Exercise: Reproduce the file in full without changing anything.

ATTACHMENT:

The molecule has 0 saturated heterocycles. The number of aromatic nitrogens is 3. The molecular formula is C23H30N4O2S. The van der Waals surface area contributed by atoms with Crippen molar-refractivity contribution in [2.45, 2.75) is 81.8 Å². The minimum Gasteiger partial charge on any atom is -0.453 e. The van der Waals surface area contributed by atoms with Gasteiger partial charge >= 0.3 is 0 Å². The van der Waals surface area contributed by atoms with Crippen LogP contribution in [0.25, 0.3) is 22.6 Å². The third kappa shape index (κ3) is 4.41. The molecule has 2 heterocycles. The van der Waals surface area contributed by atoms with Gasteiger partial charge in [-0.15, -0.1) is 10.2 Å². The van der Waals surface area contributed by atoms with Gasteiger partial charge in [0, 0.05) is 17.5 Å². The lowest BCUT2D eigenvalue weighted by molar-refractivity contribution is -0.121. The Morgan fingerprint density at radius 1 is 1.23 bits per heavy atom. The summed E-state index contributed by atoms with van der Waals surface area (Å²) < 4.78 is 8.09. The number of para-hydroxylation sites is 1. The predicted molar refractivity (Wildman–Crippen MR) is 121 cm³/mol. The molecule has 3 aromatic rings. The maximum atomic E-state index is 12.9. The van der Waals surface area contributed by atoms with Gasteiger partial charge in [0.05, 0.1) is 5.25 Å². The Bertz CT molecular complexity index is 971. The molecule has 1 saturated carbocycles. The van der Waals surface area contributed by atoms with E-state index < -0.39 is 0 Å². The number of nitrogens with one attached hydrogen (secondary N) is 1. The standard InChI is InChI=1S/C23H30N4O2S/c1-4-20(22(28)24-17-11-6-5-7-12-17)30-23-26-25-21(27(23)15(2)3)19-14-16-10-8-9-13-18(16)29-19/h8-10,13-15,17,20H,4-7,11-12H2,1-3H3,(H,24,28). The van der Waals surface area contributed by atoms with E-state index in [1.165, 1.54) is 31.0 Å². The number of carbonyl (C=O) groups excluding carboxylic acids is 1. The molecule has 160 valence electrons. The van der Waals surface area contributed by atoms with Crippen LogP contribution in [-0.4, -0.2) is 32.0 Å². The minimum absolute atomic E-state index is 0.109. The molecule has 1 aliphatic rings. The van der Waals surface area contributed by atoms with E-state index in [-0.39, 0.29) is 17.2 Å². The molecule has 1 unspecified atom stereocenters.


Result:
The molecule has 0 saturated heterocycles. The number of aromatic nitrogens is 3. The molecular formula is C23H30N4O2S. The van der Waals surface area contributed by atoms with Crippen molar-refractivity contribution in [2.45, 2.75) is 81.8 Å². The minimum Gasteiger partial charge on any atom is -0.453 e. The van der Waals surface area contributed by atoms with Gasteiger partial charge >= 0.3 is 0 Å². The van der Waals surface area contributed by atoms with Crippen LogP contribution in [0.25, 0.3) is 22.6 Å². The third kappa shape index (κ3) is 4.41. The molecule has 2 heterocycles. The van der Waals surface area contributed by atoms with Gasteiger partial charge in [-0.15, -0.1) is 10.2 Å². The van der Waals surface area contributed by atoms with Gasteiger partial charge in [0, 0.05) is 17.5 Å². The lowest BCUT2D eigenvalue weighted by molar-refractivity contribution is -0.121. The Morgan fingerprint density at radius 1 is 1.23 bits per heavy atom. The summed E-state index contributed by atoms with van der Waals surface area (Å²) < 4.78 is 8.09. The number of para-hydroxylation sites is 1. The predicted molar refractivity (Wildman–Crippen MR) is 121 cm³/mol. The molecule has 3 aromatic rings. The maximum atomic E-state index is 12.9. The van der Waals surface area contributed by atoms with Gasteiger partial charge in [0.05, 0.1) is 5.25 Å². The Bertz CT molecular complexity index is 971. The molecule has 1 saturated carbocycles. The van der Waals surface area contributed by atoms with E-state index < -0.39 is 0 Å². The number of nitrogens with one attached hydrogen (secondary N) is 1. The standard InChI is InChI=1S/C23H30N4O2S/c1-4-20(22(28)24-17-11-6-5-7-12-17)30-23-26-25-21(27(23)15(2)3)19-14-16-10-8-9-13-18(16)29-19/h8-10,13-15,17,20H,4-7,11-12H2,1-3H3,(H,24,28). The van der Waals surface area contributed by atoms with E-state index in [1.165, 1.54) is 31.0 Å². The number of carbonyl (C=O) groups excluding carboxylic acids is 1. The molecule has 160 valence electrons. The van der Waals surface area contributed by atoms with Crippen LogP contribution in [-0.4, -0.2) is 32.0 Å². The minimum absolute atomic E-state index is 0.109. The molecule has 1 aliphatic rings. The van der Waals surface area contributed by atoms with E-state index in [-0.39, 0.29) is 17.2 Å². The molecule has 1 unspecified atom stereocenters.